ANCHORAGE - The Alaska Democratic Party has concluded it is impossible to tell whether the state correctly counted votes in the 2004 general election.
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A Superior Court judge agreed in a recent order directing the state to pay $14,000 to the Democratic Party for attorney fees. The Democrats sued for the 2004 records and received a copy of the state's electronic vote file last year.
The party never got accurate vote totals broken down by state House district, said Kay Brown, spokeswoman for the Alaska Democratic Party.
"We were never able to resolve what happened in 2004," Brown said. "We still don't know."
In the recent court order, Judge Stephanie Joannides wrote, "the system, as it existed prior to this litigation, failed to provide sufficient means of confirming the accuracy of the results."
The state Division of Elections said the vote count in 2004 was accurate. But division officials say the results were reported to the public in confusing ways.
For example, early votes for some races and ballot measures were not reported by House district, but by each of the state's four election regions. The total of early votes then showed up for every House district, inflating the actual number of votes many times over.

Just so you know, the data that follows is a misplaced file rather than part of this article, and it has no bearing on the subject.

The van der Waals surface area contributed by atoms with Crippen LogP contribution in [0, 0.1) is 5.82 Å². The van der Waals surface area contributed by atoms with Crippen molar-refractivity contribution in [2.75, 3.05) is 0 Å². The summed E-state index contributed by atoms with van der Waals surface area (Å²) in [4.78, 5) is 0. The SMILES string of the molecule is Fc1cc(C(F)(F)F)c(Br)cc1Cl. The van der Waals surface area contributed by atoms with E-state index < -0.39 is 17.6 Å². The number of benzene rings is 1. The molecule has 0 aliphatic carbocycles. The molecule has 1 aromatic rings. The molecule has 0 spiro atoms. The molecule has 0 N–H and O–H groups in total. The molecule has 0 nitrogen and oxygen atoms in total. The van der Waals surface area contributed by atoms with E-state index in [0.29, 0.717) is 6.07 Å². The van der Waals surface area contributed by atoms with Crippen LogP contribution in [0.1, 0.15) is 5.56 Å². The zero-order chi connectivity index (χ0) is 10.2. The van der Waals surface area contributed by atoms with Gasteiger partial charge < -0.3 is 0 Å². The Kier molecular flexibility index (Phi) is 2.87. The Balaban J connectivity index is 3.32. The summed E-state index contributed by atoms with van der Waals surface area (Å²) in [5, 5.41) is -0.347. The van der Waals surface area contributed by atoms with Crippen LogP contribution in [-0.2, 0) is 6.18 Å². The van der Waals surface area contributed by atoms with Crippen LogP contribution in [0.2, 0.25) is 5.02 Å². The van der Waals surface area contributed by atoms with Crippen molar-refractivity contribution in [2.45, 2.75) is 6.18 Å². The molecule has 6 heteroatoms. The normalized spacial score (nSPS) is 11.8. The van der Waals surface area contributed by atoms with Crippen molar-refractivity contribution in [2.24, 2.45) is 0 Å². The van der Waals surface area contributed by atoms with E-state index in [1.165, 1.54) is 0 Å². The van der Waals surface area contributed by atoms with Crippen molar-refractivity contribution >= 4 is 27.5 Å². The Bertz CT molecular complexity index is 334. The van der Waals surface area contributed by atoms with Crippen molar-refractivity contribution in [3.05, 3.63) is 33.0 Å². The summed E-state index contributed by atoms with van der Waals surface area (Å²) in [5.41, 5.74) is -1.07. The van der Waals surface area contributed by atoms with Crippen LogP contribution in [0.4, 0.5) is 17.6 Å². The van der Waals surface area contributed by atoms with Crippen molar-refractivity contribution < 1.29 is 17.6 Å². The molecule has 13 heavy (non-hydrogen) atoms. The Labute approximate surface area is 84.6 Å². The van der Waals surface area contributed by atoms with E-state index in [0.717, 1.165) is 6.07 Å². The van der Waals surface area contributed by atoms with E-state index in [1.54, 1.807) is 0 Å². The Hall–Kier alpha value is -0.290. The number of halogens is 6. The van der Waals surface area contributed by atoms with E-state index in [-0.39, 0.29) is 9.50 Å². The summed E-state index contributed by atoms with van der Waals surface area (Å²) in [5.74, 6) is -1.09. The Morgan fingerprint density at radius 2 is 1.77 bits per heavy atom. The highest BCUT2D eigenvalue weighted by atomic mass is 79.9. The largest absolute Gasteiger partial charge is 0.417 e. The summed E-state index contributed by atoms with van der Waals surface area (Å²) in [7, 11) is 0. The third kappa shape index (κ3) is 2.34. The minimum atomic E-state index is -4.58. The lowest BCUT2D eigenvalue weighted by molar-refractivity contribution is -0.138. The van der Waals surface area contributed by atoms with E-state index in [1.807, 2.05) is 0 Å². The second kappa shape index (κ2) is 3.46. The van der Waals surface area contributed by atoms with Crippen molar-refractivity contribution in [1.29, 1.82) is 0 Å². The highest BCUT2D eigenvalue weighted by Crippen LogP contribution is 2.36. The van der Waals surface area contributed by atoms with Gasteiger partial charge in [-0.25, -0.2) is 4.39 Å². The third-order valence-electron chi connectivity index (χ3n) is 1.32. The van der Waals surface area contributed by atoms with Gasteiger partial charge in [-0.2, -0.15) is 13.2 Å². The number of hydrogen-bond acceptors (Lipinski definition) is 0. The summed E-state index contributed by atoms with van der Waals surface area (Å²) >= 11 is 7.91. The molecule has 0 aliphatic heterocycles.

That's why in the U.S. Senate race, Sen. Lisa Murkowski was credited with 226,992 votes in a district-by-district total, but the count in the statewide summary was just 149,446, according to the Democrats.
Murkowski, a Republican, beat former Gov. Tony Knowles, a Democrat, in a tightly contested race. According to the statewide official count, Knowles got 139,878 votes.
Election officials say each vote was counted only once, not multiple times.
"We've contended all along those votes were accurately counted. It's the reporting that caused confusion for people," said Shelly Growden, election systems manager.
The reliability and security of voting machines have been under question for years around the nation. Evaluations in Florida and California earlier this year found serious security weaknesses, including in systems similar to Alaska's.
That prompted Alaska Lt. Gov. Sean Parnell to seek a study, according to Growden. The elections division contracted with University of Alaska researchers to study whether the Diebold machines are vulnerable to hackers and other security breaches.
Growden said that after the 2004 election, state officials recognized the problem and changed their reporting practices.